C1784

A Night Dance by Men, in Hapaee.

Rare engraving from the official British Admiralty sanctioned edition of the accounts of Cook’s third and final voyage. All other later copies made of this image by other publishers were unauthorised, usually smaller and inferior in quality. A scene in … Read Full Description

$A 350

S/N: CK03E-1249-PI-TONGA–224279
(C008)
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Details

Full Title:

A Night Dance by Men, in Hapaee.

Date:

C1784

Condition:

In good condition, with folds as issued.

Technique:

Copper engraving.

Image Size: 

410mm 
x 270mm

Paper Size: 

490mm 
x 285mm
AUTHENTICITY
A Night Dance by Men, in Hapaee. - Antique Print from 1784

Genuine antique
dated:

1784

Description:

Rare engraving from the official British Admiralty sanctioned edition of the accounts of Cook’s third and final voyage. All other later copies made of this image by other publishers were unauthorised, usually smaller and inferior in quality.

A scene in Lifuka, Tonga, 20 May 1777, with James Cook and two sailors to his left with their backs to the viewer, seated amongst a circle of Tongan men, watching a large group of men performing a dance, lit by tapers held by the watchers.

By contrast to the women dancers, the two male groups did not move towards each other but divided on either side of the chorus.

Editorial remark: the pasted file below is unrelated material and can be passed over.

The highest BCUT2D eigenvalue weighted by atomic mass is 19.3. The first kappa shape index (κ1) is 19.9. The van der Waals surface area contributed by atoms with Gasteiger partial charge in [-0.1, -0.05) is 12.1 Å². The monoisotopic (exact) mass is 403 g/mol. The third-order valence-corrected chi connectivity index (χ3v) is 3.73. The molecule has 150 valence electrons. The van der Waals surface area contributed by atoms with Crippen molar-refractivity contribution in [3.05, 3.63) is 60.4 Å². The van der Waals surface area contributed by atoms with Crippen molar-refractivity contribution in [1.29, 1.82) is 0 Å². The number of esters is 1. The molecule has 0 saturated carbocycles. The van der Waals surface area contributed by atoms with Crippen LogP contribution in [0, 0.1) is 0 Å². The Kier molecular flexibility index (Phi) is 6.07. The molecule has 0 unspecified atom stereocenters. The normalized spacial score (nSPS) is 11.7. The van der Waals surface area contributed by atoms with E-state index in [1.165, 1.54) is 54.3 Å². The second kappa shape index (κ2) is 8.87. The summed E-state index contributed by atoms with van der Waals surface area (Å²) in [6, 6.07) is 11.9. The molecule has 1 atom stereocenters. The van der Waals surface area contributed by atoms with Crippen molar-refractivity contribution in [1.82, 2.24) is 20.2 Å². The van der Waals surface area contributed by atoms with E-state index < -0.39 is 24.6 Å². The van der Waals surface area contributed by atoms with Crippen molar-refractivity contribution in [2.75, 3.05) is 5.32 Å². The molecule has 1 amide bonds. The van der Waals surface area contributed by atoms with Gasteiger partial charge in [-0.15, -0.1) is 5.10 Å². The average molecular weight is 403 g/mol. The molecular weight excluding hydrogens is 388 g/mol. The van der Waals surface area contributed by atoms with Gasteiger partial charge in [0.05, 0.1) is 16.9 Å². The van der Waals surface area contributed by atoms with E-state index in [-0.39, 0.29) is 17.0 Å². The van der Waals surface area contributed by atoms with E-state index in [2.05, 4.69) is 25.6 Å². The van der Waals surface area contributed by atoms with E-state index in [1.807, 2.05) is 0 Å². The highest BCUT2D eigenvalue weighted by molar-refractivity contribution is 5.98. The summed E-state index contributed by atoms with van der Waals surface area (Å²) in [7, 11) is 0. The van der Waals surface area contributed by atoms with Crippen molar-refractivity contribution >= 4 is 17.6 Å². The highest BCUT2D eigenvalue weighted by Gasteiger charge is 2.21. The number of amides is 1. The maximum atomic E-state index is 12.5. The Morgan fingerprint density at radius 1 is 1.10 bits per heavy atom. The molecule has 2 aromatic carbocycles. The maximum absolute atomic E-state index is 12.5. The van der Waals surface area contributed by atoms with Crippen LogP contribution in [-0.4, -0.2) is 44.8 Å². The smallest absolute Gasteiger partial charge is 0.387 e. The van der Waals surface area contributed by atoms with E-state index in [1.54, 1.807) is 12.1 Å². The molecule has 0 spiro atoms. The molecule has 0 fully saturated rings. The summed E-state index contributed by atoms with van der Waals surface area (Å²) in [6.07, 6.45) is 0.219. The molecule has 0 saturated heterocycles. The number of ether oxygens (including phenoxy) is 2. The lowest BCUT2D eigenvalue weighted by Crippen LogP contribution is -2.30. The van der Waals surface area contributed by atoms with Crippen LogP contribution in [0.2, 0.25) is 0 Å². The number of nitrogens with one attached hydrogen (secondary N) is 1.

‘They sometimes sung slowly in conjunction with the chorus during which they made several very fine motions with their hands but different from those of the women, at the same time, inclining the body to either side alternately by raising one leg which was stretch’d outwards and resting on the other, the arm of the same side being also stretch’d fully upwards’.

Beddie 1743-16, p.340, Joppien 3.51A, ill.p.313

From Cook & King, A Voyage to the Pacific Ocean Undertaken by the Command of His Majesty, for Making Discoveries in the Northern Hemisphere…. Biography:

John Webber (1752 - 1793)

Official artist on Cook's third and last voyage. The reasons for the voyage were to return Omai and explore the possibility of a north-west passage along the North American continent. Webber was required to "give a more perfect idea thereof than can be formed by written description." Webber's oeuvre from the voyage was the most comprehensive record of sights in the Pacific region ever produced.

View other items by John Webber

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